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Second Grade Glimpse
Chinese Curriculum Unit: 民间故事 Folktales | English Curriculum Unit: Fairytales
What are the similarities and differences between fairytales and folktales? Are there only good people and bad people? What are common themes and essential elements that thread throughout this genre? Second grade students explore answers to these questions through the lenses of studying folktales in Chinese and fairytales in English.
Students gather on the rug in English class as the teacher adds to a Venn Diagram about the books Prince Cinder and a more traditional Cinderella story. “Why do you think the author decided to make these changes to the story? How does it improve the story?” the teacher asks. Students come up with conjectures about the purpose of these changes to think through how they will plan out changes for their own fairytale adaptations in writing workshop. Students later settle onto pillows in the classroom library and comfortable corners of the room for reading workshop, jotting on Post-it notes about character traits, feelings, and types. One student notes that the eagle is the villain in The Three Little Dassies and suggests that the author had changed the setting of the story to the deserts of Namibia so the characters have to change to animals that are native to the area. She tells her reading partner that she plans to make the human the villain and the chickens the heroes in her own retelling of The Three Little Pigs during writing workshop because she is changing the setting of her story to a farm. Later that day, the students get out their writing workshop folders and begin planning how to add dialogue and action to their stories.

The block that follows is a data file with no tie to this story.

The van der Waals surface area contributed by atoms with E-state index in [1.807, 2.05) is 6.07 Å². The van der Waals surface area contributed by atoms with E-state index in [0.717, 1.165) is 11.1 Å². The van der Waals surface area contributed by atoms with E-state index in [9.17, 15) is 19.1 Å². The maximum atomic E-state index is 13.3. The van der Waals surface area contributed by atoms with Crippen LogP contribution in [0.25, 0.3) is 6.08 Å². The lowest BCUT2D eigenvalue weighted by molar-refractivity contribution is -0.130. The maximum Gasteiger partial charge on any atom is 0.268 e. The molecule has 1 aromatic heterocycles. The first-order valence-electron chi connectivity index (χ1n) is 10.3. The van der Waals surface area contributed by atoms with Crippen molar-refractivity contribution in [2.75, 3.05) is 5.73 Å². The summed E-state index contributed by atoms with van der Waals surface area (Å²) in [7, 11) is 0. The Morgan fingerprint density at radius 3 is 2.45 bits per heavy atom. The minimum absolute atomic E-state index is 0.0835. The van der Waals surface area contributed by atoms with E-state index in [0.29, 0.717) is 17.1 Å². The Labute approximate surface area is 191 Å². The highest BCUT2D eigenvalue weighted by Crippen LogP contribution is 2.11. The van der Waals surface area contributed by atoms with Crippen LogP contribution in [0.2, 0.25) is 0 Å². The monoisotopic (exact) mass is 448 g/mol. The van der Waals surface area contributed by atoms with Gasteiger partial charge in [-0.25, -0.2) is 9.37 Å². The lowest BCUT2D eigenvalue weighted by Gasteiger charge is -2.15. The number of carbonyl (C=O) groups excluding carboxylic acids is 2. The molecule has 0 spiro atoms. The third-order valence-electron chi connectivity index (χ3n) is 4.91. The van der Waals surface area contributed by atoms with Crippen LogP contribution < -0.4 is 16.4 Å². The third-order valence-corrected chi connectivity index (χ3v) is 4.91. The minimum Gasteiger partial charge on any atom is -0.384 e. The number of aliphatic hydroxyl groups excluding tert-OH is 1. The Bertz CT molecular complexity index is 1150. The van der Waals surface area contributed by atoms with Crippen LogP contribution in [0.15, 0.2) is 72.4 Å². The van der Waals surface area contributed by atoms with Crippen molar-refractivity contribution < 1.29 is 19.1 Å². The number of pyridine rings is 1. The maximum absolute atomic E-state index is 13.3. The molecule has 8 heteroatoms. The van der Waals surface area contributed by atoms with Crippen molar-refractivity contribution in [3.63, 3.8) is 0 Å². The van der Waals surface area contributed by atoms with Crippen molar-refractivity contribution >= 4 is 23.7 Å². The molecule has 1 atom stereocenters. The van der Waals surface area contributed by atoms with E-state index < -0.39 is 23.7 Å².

In the Chinese classroom, students explore two classic Chinese folktales, reviewing 周楚除三害 Zhou chu Chu San Hai and studying 神笔马良 Shen Bi Ma Liang. In English class, students were introduced to Yeh-Shen, a Chinese Cinderella story, through a read aloud, and this dialogue continues in Chinese class where they perform reader’s theater through a script of 叶限 Yeh-Shen. The narration in the script is written in English and the dialogue is written in Chinese, so students are able to practice fluency and reading with expression for both languages. In addition, students share their opinions on the characters they portrayed in Yeh Shen and offered peer feedback on how to improve their performance based on character traits and feelings. They also collaborate on painting the backdrop for the play in art class. Later, parents are invited to a performance of Yeh Shen to celebrate the students’ creative work.
|Examples of Enduring Understandings||Examples of Essential Questions||Focus of Integration|
|Chinese||People go through changes in lives and stories.||
Are people only good or bad?
What do folktales teach us about people?
|Culture, Change and Continuity, Self Development|
|English||Fairytales have universal themes and can be adapted by changing the setting and/or characters.||How do writers adapt fairytales?||Culture, Change and Continuity, Self Development|